Reading the corporate values always create a wow-effect. Why? Because the corporate values are expected to do just that. Makes the company look pretty and responsible… But are these corporate values also the values that are actually lived and breathed by the organization? As I enjoy asking rhetorical questions, you already know the answer. The real values that exist in an organization are determined by management, by their personal values. Think about it: each person has his or her own set of personal values, as do you. Based upon your set of values you are deciding what is right and what is wrong for you. A big part of that decision-making also includes how you filter out information. These filters are your personal thinking preferences. So, the information you collect and process and the output you produce (speaking, body language) is always 100% correct based upon your filters. Hence, there is no absolute truth but only subjective opinions.
The set of corporate values are hardly ever the same as your personal values. The real values that are active within a company are therefore determined by the personal values of upper management. Based on their values, decisions are made on what is happening and what not. The mismatch between corporate values on paper and real-life values create an incongruent behavior within the organization. The more people a business employs, the greater the possibility that values are not aligned.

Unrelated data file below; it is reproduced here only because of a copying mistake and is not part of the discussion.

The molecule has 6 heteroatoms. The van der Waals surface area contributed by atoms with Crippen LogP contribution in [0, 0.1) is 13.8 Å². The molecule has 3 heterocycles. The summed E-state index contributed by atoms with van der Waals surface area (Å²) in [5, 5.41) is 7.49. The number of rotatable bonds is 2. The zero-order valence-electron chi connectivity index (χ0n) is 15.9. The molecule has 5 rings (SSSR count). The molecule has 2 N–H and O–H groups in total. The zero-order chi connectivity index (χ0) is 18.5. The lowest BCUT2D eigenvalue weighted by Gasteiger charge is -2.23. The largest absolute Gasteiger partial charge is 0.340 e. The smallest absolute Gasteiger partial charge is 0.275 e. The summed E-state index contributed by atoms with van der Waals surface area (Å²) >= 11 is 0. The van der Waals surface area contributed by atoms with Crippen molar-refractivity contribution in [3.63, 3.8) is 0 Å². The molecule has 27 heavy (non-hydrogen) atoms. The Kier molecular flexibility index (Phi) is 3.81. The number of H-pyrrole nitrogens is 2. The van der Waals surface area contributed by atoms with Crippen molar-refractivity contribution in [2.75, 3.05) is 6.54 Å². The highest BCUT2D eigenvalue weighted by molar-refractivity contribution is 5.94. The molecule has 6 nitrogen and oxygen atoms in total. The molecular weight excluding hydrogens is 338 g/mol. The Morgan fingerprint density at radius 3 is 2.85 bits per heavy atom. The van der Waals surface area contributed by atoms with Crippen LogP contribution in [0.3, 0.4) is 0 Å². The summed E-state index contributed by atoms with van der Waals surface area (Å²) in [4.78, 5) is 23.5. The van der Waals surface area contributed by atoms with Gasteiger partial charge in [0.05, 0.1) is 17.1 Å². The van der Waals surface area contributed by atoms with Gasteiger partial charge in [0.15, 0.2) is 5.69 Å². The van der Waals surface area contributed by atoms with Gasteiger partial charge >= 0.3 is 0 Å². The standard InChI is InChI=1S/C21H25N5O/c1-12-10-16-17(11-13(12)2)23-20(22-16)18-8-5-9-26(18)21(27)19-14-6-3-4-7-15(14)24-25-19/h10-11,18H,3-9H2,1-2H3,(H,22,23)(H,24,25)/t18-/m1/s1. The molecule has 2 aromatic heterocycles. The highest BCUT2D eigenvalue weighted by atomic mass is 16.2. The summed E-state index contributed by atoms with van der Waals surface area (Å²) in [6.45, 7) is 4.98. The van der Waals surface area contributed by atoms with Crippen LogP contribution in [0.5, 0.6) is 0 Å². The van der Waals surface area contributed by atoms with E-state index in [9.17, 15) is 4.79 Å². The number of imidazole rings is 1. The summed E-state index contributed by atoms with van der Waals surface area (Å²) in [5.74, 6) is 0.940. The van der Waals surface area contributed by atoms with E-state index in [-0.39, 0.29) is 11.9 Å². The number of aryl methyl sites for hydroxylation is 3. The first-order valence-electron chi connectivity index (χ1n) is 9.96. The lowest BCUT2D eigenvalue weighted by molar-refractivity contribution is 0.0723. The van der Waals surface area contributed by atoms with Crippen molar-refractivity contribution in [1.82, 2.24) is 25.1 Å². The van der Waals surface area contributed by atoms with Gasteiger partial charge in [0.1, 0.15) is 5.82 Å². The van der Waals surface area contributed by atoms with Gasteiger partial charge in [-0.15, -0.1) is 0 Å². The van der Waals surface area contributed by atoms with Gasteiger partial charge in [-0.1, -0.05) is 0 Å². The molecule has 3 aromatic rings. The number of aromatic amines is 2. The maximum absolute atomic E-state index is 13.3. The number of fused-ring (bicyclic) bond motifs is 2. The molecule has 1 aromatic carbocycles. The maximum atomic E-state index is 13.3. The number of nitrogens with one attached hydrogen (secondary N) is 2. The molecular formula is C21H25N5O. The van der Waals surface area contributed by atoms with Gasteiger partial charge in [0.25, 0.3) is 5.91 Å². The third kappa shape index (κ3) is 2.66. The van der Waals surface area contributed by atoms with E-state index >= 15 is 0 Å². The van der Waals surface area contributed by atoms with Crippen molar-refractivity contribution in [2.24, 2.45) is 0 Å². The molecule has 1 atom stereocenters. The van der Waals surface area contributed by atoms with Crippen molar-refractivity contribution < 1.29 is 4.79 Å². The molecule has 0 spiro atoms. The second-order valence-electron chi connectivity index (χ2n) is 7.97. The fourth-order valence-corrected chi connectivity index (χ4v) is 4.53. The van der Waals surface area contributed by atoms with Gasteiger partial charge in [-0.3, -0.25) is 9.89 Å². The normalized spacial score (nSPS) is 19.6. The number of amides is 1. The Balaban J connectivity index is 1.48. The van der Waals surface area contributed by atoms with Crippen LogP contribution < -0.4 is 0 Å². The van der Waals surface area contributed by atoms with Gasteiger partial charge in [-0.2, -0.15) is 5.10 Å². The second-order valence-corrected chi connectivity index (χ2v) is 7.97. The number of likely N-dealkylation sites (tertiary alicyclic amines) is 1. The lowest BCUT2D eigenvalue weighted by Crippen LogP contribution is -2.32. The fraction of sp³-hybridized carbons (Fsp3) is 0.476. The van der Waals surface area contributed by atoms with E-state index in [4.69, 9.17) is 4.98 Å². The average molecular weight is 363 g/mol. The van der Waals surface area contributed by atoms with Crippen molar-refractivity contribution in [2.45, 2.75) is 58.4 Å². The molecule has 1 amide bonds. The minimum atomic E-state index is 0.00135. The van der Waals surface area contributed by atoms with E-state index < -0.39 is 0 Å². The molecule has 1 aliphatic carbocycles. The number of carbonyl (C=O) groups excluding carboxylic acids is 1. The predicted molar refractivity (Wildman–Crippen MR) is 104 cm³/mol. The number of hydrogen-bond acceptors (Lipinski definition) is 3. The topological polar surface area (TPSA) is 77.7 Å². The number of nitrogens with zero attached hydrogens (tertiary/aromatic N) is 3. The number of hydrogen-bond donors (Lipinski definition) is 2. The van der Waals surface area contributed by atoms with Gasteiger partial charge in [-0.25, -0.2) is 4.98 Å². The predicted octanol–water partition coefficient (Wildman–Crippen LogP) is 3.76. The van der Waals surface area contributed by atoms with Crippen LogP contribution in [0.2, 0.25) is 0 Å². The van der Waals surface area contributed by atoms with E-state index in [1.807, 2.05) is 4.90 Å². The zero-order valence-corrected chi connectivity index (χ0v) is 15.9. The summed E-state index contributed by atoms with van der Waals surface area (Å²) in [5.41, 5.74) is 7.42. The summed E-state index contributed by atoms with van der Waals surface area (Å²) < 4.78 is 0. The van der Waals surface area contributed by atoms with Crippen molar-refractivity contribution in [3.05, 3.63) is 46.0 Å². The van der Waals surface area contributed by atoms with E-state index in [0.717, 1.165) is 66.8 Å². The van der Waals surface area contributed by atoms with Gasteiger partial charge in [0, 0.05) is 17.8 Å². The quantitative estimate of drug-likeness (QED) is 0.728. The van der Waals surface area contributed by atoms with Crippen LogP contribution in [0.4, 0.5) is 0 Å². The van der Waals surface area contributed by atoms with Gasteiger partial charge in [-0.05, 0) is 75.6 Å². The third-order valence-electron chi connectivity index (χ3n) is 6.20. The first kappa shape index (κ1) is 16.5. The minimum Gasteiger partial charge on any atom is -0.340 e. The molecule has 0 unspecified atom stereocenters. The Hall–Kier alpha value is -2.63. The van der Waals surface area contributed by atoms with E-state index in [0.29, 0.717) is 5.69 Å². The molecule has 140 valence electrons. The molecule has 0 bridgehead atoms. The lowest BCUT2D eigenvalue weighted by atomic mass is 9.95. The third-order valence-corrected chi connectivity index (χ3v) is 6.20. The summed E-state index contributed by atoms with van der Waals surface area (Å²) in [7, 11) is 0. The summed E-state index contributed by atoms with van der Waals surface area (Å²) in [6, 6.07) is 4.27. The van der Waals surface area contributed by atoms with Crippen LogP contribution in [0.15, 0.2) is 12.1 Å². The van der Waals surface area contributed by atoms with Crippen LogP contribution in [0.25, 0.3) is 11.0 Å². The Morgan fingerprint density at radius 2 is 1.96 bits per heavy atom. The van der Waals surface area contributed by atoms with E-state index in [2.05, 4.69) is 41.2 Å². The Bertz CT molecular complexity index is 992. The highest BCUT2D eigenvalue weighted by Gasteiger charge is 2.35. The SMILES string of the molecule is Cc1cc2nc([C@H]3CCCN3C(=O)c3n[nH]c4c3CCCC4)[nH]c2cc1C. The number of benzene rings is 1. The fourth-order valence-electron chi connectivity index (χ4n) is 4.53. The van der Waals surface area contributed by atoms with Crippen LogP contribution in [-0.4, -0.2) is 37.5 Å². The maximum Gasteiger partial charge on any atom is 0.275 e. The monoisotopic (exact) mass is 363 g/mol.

What makes a team a team? What is it that makes us feel connected? We go out on team-building trips, sticking our heads deep down in the mud and pondering at the end of the trip how this has contributed to optimizing communication. The goal of these trips is about discovering what each other’s values are and how the other person processes information. By having shared values you start to feel connected. When you process information in similar fashion you get the impression the other person understands you better.
Let’s take an example of a value: flexibility. Let 10 people define flexibility and you will get 10 different answers. Ask each individual to further define who this value applies to (themselves, others, groups) and you will get an even bigger range of differences. Values are non-negotiable, you decide that these values are important for you and you will do everything to protect your core set of values. So, you will want to work with people who share at least some of your values. A team can only function effectively if they share values. But even then, you still have different definitions of what flexibility actually means. This is the part where negotiation starts: what are the criteria for calling something flexible? When a group has one definition of what flexibility means, you will find that this team becomes more productive and communicates better.